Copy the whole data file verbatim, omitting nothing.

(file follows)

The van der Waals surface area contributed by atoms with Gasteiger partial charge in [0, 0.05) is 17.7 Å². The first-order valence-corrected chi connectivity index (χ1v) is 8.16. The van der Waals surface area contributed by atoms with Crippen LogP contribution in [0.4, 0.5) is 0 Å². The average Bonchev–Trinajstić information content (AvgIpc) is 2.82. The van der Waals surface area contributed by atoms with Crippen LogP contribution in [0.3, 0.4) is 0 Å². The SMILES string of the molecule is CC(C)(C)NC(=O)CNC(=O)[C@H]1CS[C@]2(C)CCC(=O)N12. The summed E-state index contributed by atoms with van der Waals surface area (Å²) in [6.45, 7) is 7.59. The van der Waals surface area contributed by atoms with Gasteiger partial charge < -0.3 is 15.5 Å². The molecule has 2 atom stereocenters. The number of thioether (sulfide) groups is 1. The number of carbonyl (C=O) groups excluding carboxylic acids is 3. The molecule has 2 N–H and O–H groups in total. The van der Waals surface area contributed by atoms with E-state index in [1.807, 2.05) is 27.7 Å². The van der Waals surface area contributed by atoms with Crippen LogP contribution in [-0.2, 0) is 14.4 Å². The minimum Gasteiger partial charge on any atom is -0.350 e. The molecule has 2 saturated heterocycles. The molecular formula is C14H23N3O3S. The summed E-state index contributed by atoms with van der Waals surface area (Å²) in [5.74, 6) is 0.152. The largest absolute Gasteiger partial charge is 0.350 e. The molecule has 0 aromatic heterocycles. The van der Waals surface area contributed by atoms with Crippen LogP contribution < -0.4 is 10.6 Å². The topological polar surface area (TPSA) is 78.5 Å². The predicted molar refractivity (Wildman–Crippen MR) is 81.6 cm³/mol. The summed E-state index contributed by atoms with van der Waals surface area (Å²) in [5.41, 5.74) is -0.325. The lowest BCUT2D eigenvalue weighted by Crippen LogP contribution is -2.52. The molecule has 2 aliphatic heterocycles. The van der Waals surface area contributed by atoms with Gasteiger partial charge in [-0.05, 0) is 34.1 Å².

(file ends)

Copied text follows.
The van der Waals surface area contributed by atoms with Gasteiger partial charge in [0, 0.05) is 17.7 Å². The first-order valence-corrected chi connectivity index (χ1v) is 8.16. The van der Waals surface area contributed by atoms with Crippen LogP contribution in [0.4, 0.5) is 0 Å². The average Bonchev–Trinajstić information content (AvgIpc) is 2.82. The van der Waals surface area contributed by atoms with Crippen LogP contribution in [0.3, 0.4) is 0 Å². The SMILES string of the molecule is CC(C)(C)NC(=O)CNC(=O)[C@H]1CS[C@]2(C)CCC(=O)N12. The summed E-state index contributed by atoms with van der Waals surface area (Å²) in [6.45, 7) is 7.59. The van der Waals surface area contributed by atoms with Gasteiger partial charge < -0.3 is 15.5 Å². The molecule has 2 atom stereocenters. The number of thioether (sulfide) groups is 1. The number of carbonyl (C=O) groups excluding carboxylic acids is 3. The molecule has 2 N–H and O–H groups in total. The van der Waals surface area contributed by atoms with E-state index in [1.807, 2.05) is 27.7 Å². The van der Waals surface area contributed by atoms with Crippen LogP contribution in [-0.2, 0) is 14.4 Å². The minimum Gasteiger partial charge on any atom is -0.350 e. The molecule has 2 saturated heterocycles. The molecular formula is C14H23N3O3S. The summed E-state index contributed by atoms with van der Waals surface area (Å²) in [5.74, 6) is 0.152. The largest absolute Gasteiger partial charge is 0.350 e. The molecule has 0 aromatic heterocycles. The van der Waals surface area contributed by atoms with Crippen LogP contribution < -0.4 is 10.6 Å². The topological polar surface area (TPSA) is 78.5 Å². The predicted molar refractivity (Wildman–Crippen MR) is 81.6 cm³/mol. The summed E-state index contributed by atoms with van der Waals surface area (Å²) in [5.41, 5.74) is -0.325. The lowest BCUT2D eigenvalue weighted by Crippen LogP contribution is -2.52. The molecule has 2 aliphatic heterocycles. The van der Waals surface area contributed by atoms with Gasteiger partial charge in [-0.05, 0) is 34.1 Å².